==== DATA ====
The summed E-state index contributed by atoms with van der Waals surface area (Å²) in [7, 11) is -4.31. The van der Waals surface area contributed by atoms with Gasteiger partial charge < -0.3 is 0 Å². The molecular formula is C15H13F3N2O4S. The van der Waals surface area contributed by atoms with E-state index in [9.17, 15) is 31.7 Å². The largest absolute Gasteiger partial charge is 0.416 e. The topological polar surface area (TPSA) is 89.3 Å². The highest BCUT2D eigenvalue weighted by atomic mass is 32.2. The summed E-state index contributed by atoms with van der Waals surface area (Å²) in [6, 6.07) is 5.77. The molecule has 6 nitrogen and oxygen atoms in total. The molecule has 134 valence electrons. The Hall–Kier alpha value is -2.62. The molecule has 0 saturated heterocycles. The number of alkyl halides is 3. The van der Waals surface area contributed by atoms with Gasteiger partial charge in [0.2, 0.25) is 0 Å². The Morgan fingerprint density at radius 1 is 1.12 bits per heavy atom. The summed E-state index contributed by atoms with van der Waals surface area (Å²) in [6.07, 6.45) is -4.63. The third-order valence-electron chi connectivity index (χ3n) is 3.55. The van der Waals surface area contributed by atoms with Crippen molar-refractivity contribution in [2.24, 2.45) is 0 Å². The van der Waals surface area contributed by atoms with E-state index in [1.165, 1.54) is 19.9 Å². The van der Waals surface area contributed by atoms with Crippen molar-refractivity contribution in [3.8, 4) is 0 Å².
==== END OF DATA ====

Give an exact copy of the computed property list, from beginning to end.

The summed E-state index contributed by atoms with van der Waals surface area (Å²) in [7, 11) is -4.31. The van der Waals surface area contributed by atoms with Gasteiger partial charge < -0.3 is 0 Å². The molecular formula is C15H13F3N2O4S. The van der Waals surface area contributed by atoms with E-state index in [9.17, 15) is 31.7 Å². The largest absolute Gasteiger partial charge is 0.416 e. The topological polar surface area (TPSA) is 89.3 Å². The highest BCUT2D eigenvalue weighted by atomic mass is 32.2. The summed E-state index contributed by atoms with van der Waals surface area (Å²) in [6, 6.07) is 5.77. The molecule has 6 nitrogen and oxygen atoms in total. The molecule has 134 valence electrons. The Hall–Kier alpha value is -2.62. The molecule has 0 saturated heterocycles. The number of alkyl halides is 3. The van der Waals surface area contributed by atoms with Gasteiger partial charge in [0.2, 0.25) is 0 Å². The Morgan fingerprint density at radius 1 is 1.12 bits per heavy atom. The summed E-state index contributed by atoms with van der Waals surface area (Å²) in [6.07, 6.45) is -4.63. The third-order valence-electron chi connectivity index (χ3n) is 3.55. The van der Waals surface area contributed by atoms with Crippen molar-refractivity contribution in [2.24, 2.45) is 0 Å². The van der Waals surface area contributed by atoms with E-state index in [1.165, 1.54) is 19.9 Å². The van der Waals surface area contributed by atoms with Crippen molar-refractivity contribution in [3.8, 4) is 0 Å².